Trends are the foundation of forecasting, but they are also the foundation of disruption when they change unexpectedly. When it comes to Procurement, the relevant trends may be consumer demand trends, inventory trends, market trends, or any other trend that Supply Management believes will impact its operation. Trends are damming because they are truly can’t live without them, can’t live with them. Sort of.
When it comes to trends, there are two types of trends. Macro-Trends and Mini-Trends. A macro-trend is a large-scale, sustained shift in whatever is being measured. It could be a sustained consumer shift away from landlines to mobile phones as the primary means of voice telecommunication. It could be a sustained shift from overstocked warehouses to just-in-time delivery across retail chains. Or it could be a sustained shift upwards in the value of cotton, rice, coffee, or other staples where demand, and reserves are shrinking.
Mini-trends are emerging trends, often not yet acknowledged by the media or market, that may or may not culminate in large-scale, sustained shifts in the marketplace like their macro-trend counterparts, but are still likely to have a sustained impact over a period of time long enough to be significant and have the potential, in the future, to become, or replace, an existing macro-trend. Good examples of mini-trends that do not culminate in large-scale, sustained shifts are fashion trends – such as bell bottoms, balloon pants, hip huggers, long waistcoats, or any other fashion garment that is here today, gone tomorrow. Examples of mini-trends that became macro-tends are walkmans (that helped the cassette tape industry take off), cell phones (which have migrated from business phone to home phone), and gluten-free food products. Initially, these were all small markets but all are now global.
They are at opposite ends of the trend spectrum and have opposite interpretations to the average, traditional organization. For an average organization, macro-trends can’t be lived without as they provide a foundation for operational planning, associated annual budgets, and monthly reporting. On the other hand, mini-trends can’t be lived with as they disrupt forecasts, shatter plans, and blast budgets to bits. And while mini-trends often provide the greatest opportunity to a non-traditional company that survives by identifying, preparing for, and riding out mini-trends before the competition, for a company of a more traditional mindset they are the gremlins in the supply chain that need to be electrocuted.
For an organization to to truly thrive, it needs to be able to identify, and occasionally capitalize on both — and understand the relationships between them. For example, as pointed out in a soon-to-be-classic SI post that highlighted a great article on the World Future Society site, mega-trends often drive mini-trends just as mini-trends drive future mega-trends. For example, as the aging work force remains more active, there will be a great demand for senior housing where there are nurses and support staff on site, but where the seniors still live relatively independently. Also, there will be more demand for vacation and leisure activities that are not overly strenuous to a senior — like golf, water sports, cruises, etc.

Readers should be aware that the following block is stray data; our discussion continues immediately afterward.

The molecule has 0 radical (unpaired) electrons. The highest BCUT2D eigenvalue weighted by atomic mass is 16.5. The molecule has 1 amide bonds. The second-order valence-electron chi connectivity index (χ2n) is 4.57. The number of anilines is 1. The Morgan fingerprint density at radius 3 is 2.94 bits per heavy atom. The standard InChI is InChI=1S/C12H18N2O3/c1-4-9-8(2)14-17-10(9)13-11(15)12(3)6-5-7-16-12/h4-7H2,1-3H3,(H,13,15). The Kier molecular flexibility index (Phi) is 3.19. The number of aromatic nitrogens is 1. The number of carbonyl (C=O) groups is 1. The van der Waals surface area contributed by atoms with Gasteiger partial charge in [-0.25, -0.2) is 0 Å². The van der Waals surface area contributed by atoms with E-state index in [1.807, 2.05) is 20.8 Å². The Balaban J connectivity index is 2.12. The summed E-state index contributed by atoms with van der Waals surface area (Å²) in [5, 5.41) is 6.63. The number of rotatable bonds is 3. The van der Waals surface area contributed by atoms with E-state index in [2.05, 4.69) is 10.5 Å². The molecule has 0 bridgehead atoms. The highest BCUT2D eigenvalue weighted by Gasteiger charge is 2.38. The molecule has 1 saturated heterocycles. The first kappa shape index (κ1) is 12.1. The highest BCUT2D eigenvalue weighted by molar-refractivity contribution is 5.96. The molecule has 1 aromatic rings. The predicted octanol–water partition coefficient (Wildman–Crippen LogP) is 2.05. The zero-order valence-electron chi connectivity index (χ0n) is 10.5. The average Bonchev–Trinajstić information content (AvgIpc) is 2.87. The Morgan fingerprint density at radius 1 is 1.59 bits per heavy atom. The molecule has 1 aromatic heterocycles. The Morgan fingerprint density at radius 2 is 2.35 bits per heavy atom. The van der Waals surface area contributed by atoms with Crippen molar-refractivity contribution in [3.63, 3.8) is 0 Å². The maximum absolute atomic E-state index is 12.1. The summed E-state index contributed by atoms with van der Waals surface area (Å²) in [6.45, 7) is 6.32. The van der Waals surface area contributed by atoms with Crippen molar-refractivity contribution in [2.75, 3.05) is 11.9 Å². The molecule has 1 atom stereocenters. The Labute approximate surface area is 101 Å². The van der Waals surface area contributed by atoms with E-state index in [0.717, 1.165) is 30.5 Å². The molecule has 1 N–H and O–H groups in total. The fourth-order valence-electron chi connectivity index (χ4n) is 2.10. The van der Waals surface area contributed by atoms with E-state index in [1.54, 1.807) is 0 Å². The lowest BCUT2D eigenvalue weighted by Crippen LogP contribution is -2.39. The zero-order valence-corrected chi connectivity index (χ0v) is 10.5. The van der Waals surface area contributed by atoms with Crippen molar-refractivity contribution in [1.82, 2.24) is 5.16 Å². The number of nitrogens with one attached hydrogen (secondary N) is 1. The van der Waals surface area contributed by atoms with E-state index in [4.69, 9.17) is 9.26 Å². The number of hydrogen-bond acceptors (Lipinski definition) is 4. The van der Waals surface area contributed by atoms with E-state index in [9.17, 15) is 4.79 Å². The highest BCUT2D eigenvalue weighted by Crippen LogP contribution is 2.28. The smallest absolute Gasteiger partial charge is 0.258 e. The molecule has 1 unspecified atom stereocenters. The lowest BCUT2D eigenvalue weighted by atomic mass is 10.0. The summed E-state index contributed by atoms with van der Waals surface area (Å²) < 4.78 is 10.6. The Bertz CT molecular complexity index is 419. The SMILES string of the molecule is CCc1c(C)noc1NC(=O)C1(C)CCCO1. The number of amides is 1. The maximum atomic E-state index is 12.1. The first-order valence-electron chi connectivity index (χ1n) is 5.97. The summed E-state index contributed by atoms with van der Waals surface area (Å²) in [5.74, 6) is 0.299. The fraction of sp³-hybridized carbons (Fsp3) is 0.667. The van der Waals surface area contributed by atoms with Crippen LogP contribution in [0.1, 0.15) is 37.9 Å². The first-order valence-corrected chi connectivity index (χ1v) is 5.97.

While the authors of Minitrends: How Innovators & Entrepreneurs Discover & Profit from Business & Technology Trends believe the key to success in identifying mini-trends and capitalizing on those that will be beneficial to the company starts with the following strategies:
- Follow the Money
- Follow the Leaders
- Examine Limits
- Understand Human Nature
- Watch Demographics
- Analyze Frustrations
- Search for Convergence
the doctor believes that it’s not quite this easy. Just identifying a mini-trend is the first step. The next step is to figure out how likely it is to become a significant mega-trend, and, if so, how long that will take. Short-lived mini-trends can often be safely ignored by a company with an appropriate counter-strategy, but mini-trends destined to become mega-trends that will affect or displace a mega-trend the organization is relying on are a disaster waiting to happen until appropriately addressed.
For example, if a clothing company identifies that a mini-trend will be bell-bottom resurgence, they could choose to produce that product, but if they also identify that many of their competitors will be fighting for that market, that a significant number of people will still want straight cut, and only one other company will be promoting that product, they might continue to sell almost as much with no additional investment at a higher profit margin by staying focussed on their core product. But if they detect a large scale migration from nylon and rayon back to cotton in consumer preferences as a coming mega-trend, and most of the company’s line is rayon or nylon based, then there is a need to identify new designs and production houses that will use cotton as soon as possible.
Regardless of your views, where trends are consumed, you are damned with them (especially if they are mini), and damned without them (especially if they are mega) as most of your forecasts and plans depend on them.